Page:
MPW-54907Turtle Beach is set in Malaysia, with the boat people arriving in the aftermath of the Vietnam War being greeted with hostility by local residents. When two hundred of them are drowned, the fish feed off their corpses and the livelihood of the fishermen is ruined, as people refuse to buy their produce. Ironies such as these abound in the novel. The heroine is again a reasonably attractive (not startlingly beautiful but with a seductively Monroe kind of voice) reporter in her late thirties, but unlike her predecessor, Judith Wilkes is a tough-minded careerist, determinedly carrying on with her work as she copes with a young family and a dying marriage to an ambitious political flunky back in Australia. Yet she has some of the same qualities as Alex: a tendency toward passivity, a weakness for sensual men, and a sense of idealism that renders her vulnerable to manipulation. Like Alex, she falls in love with one of the locals, Kanan, but is finally repelled by the fatalism of his Indian philosophy. Again the title of the novel embodies a metaphor to do with human helplessness in the face of larger historical movements. It comes from the turtles that battle against all odds to lay their eggs and bury them, only to have them dug up and sold or eaten by the local residents.

It seems to that we really only began accepting refugees on moral grounds rather than as virtual indentured labour (to serve for two years wherever the government saw fit) with the arrival of the Vietnamese boat people in the 1970s. We have always otherwise been very controlling about who settles here, it appears, taking a line in most of the 20th century which only abandoned a hypothetical 98% British population aim as the British source dried up leading to our gradually expanding the pool for immigration to northern then southern Europe, then to the Balkans and Lebanon and now to the world at large. Many an immigration scheme in the years between 1900 and the present has either gone belly up or has produced paradoxical results. Encouraged by visionaries like Rider Haggard, author of King Solomon’s Mines, and various others there was an agrarian vision which floundered as marginal land just wouldn’t support the farms settlers were allotted and as migrants gravitated to the coastal cities whatever governments meant to happen — a process that went on right through the 20th century.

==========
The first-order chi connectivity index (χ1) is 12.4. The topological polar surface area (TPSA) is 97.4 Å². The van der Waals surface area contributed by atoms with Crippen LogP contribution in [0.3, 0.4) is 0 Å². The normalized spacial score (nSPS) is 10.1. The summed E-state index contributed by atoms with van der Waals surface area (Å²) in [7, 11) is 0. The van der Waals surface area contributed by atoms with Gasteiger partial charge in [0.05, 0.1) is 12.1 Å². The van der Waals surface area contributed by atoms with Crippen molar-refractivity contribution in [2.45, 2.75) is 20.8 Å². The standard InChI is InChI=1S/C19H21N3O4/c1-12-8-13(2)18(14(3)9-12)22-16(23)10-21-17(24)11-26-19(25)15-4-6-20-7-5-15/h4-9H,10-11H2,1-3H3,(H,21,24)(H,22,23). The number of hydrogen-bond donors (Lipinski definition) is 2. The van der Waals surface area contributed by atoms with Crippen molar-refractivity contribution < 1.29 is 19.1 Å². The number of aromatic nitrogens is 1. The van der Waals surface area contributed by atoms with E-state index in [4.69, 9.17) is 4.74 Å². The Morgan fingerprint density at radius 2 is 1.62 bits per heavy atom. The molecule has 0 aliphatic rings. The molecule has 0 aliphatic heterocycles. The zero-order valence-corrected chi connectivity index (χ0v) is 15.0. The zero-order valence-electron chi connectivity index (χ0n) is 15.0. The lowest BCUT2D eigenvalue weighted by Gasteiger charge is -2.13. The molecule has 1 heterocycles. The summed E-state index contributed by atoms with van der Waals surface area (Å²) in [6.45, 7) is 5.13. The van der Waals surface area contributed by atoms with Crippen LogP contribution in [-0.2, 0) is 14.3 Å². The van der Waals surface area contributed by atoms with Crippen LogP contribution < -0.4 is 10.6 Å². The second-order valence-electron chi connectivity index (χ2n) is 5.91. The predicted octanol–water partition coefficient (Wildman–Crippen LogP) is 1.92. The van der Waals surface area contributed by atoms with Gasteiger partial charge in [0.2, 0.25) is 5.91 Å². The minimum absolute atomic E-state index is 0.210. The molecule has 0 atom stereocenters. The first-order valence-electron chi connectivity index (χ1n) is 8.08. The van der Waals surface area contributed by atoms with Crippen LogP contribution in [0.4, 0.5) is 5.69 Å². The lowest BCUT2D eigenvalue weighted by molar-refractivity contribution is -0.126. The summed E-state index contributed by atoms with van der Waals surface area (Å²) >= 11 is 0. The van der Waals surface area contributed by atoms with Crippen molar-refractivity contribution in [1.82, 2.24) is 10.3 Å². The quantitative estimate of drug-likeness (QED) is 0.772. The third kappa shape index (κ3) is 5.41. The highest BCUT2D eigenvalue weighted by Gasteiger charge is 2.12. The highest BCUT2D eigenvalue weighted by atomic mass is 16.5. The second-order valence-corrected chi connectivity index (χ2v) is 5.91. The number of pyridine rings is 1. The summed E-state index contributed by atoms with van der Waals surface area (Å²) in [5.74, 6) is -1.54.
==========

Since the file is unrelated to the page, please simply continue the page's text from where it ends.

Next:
In short, I really commend this book. I suspect it has failed to grab headlines because it is so judicious, as controversy ever makes a better story. Perhaps it is also that the author was not born in Australia – an advantage in this case, I feel—and because he is in Adelaide rather than Sydney or Melbourne.

Rating: ss10

On our national propensity to panic see Tanvir Ahmed, a psychiatrist,  in today’s Sydney Morning Herald.

We live at a time where the factors that make people vulnerable to conspiracy theories are arguably at their peak. The notion of anomie could be measured by the massive uptake in psychological services and the growing proportion of people living alone. The decline in trust could be measured by our decades-long fall in joining civic groups, as outlined by the professor turned federal Labor MP Andrew Leigh in his book Disconnected. And modern work has shifted, perhaps permanently, to a more casual, liquid relationship between employer and employee, a trend exacerbated by the financial crisis.